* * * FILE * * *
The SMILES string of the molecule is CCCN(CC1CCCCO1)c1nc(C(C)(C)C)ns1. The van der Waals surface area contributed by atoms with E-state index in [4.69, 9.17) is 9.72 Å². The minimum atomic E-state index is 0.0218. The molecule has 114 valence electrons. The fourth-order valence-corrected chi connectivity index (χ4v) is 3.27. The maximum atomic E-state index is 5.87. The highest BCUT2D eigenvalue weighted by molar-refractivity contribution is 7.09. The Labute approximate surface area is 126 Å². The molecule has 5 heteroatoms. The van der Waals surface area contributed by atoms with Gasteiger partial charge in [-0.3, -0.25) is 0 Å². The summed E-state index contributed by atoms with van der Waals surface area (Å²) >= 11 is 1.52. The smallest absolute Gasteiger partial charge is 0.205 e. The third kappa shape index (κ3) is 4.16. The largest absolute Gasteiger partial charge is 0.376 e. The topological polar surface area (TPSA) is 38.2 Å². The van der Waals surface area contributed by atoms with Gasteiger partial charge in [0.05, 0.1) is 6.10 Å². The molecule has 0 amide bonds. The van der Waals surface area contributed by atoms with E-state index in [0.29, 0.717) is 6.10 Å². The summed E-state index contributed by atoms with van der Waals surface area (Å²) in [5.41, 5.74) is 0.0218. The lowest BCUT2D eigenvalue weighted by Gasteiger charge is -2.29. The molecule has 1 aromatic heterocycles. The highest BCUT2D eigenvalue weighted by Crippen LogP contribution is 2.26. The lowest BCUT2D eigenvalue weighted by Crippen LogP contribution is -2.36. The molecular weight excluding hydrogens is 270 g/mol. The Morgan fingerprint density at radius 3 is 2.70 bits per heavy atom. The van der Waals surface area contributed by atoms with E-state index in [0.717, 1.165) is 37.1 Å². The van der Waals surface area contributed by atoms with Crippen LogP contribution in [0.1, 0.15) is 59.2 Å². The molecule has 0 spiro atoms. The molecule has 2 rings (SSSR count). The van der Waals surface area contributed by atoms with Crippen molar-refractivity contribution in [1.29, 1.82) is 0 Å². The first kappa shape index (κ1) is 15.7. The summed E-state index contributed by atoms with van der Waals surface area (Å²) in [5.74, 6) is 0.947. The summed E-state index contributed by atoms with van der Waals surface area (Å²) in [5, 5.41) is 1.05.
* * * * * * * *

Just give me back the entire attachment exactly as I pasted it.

The SMILES string of the molecule is CCCN(CC1CCCCO1)c1nc(C(C)(C)C)ns1. The van der Waals surface area contributed by atoms with E-state index in [4.69, 9.17) is 9.72 Å². The minimum atomic E-state index is 0.0218. The molecule has 114 valence electrons. The fourth-order valence-corrected chi connectivity index (χ4v) is 3.27. The maximum atomic E-state index is 5.87. The highest BCUT2D eigenvalue weighted by molar-refractivity contribution is 7.09. The Labute approximate surface area is 126 Å². The molecule has 5 heteroatoms. The van der Waals surface area contributed by atoms with Gasteiger partial charge in [-0.3, -0.25) is 0 Å². The summed E-state index contributed by atoms with van der Waals surface area (Å²) >= 11 is 1.52. The smallest absolute Gasteiger partial charge is 0.205 e. The third kappa shape index (κ3) is 4.16. The largest absolute Gasteiger partial charge is 0.376 e. The topological polar surface area (TPSA) is 38.2 Å². The van der Waals surface area contributed by atoms with Gasteiger partial charge in [0.05, 0.1) is 6.10 Å². The molecule has 0 amide bonds. The van der Waals surface area contributed by atoms with E-state index in [0.29, 0.717) is 6.10 Å². The summed E-state index contributed by atoms with van der Waals surface area (Å²) in [5.41, 5.74) is 0.0218. The lowest BCUT2D eigenvalue weighted by Gasteiger charge is -2.29. The molecule has 1 aromatic heterocycles. The highest BCUT2D eigenvalue weighted by Crippen LogP contribution is 2.26. The lowest BCUT2D eigenvalue weighted by Crippen LogP contribution is -2.36. The molecular weight excluding hydrogens is 270 g/mol. The Morgan fingerprint density at radius 3 is 2.70 bits per heavy atom. The van der Waals surface area contributed by atoms with E-state index in [0.717, 1.165) is 37.1 Å². The van der Waals surface area contributed by atoms with Crippen LogP contribution in [0.1, 0.15) is 59.2 Å². The molecule has 0 spiro atoms. The molecule has 2 rings (SSSR count). The van der Waals surface area contributed by atoms with Crippen molar-refractivity contribution in [1.29, 1.82) is 0 Å². The first kappa shape index (κ1) is 15.7. The summed E-state index contributed by atoms with van der Waals surface area (Å²) in [5.74, 6) is 0.947. The summed E-state index contributed by atoms with van der Waals surface area (Å²) in [5, 5.41) is 1.05.